A few weeks ago, a colleague asked me how he should do a simple job in Azure. Googling is a quick way to get on WebJobs or Azure Batch, but is rarely suitable for a specific problem.

In our case, the job should retrieve some data from Microsoft CRM, filter/edit a few of the data, and write them away as CSV somewhere. So not a spectacular task, but very common. The problem lies in the nitty-gritty. Here are my answers to him and my views on the possibilities:

WebJob– well known
– simple deploy cmd app
– always need a AppService and an AppService plan
– no configuration change after upload
Batch– focus on high performance computing
– useful for image rendering
– expensive (starts VMs with dedicated graphic cards)
Container Instance– lightweight
– created on demand
– all ways of implementations possible
– needs a second service for startup (like Azure Function, Runbook)
– difficult to monitor
App Service – managed webserver (Tomcat)
– managed runtime (JAVA, .NET)
– easy to use and well known
– no consumption plan, needs an AppService plan
– needs a second service to call the app service one time each day
fixed timeout of 230 seconds, therefore you need to implement you job asynchronous
Logic Apps– simple to configure and to setup (grafic UI)
– endless scaling if needed
– only costs when it runs
– each connector call must be payed (can be expensive)
– not useful for complex code logic (should be separated as REST service)
– no implementation (if you want to write your code in your prefered language)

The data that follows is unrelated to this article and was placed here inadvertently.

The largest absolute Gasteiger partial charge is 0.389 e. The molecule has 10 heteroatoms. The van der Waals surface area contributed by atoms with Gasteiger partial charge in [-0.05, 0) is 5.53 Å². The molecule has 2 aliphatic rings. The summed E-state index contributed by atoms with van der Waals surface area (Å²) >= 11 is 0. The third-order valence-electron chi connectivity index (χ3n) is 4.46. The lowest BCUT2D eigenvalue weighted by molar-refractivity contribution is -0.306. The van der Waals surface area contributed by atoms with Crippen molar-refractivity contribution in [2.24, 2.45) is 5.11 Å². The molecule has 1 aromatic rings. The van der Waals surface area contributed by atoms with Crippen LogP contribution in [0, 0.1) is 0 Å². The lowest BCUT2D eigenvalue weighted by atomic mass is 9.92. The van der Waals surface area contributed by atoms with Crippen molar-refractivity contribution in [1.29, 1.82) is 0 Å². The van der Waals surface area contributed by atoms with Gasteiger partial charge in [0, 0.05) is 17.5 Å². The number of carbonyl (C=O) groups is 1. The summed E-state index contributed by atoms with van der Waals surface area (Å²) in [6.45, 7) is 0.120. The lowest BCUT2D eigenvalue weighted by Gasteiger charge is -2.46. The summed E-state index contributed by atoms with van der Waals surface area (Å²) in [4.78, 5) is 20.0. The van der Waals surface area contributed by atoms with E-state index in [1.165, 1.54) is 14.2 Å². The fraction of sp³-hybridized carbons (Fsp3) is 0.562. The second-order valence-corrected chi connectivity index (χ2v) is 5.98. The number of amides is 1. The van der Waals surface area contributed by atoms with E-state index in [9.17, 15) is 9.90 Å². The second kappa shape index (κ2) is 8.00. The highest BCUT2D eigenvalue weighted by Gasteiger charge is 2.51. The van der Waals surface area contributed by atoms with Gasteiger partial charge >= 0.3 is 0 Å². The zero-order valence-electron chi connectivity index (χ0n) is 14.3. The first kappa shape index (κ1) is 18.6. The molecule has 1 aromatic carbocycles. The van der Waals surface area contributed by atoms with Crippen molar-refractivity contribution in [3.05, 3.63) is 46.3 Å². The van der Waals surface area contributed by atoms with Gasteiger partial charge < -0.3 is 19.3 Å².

Azure Function– many supported languages (.NET, Node.js, Python, Java, PowerShell)
– only costs when it runs
– can start time triggert
have a 10 minute timeout
Azure Durable Function– have no timeout limit
– needs asynchronous implementation and an orchestration function
– supports only C#, F# and JavaScript
Azure Automation/
– great management around (scheduling, monitoring, log collection)
– easy to configure
– you write the logic as script
– only PowerShell and Python is supported
Data Factory– designed for transporting and orchestrating data
– has many build in connectors
– can run time triggered
– can transform data
– greate monitoring/logging included
– needs a little learning phase

My personal recommendation would be to take a look at Data Factory. Most jobs just have to push data from left to right and changing some details – a simple exercise for Data Factory. Later, the Data Factory, can be used as a future data hub on a larger scale.
If the solution needs to be a self-implemented I would start with Azure (Durable) Functions. They can be developed and tested locally, and monitoring is now pretty good.
If the code already exists or requires really complex logic and more configuration and libraries, then I would pack the job into containers.

Whats your opinion?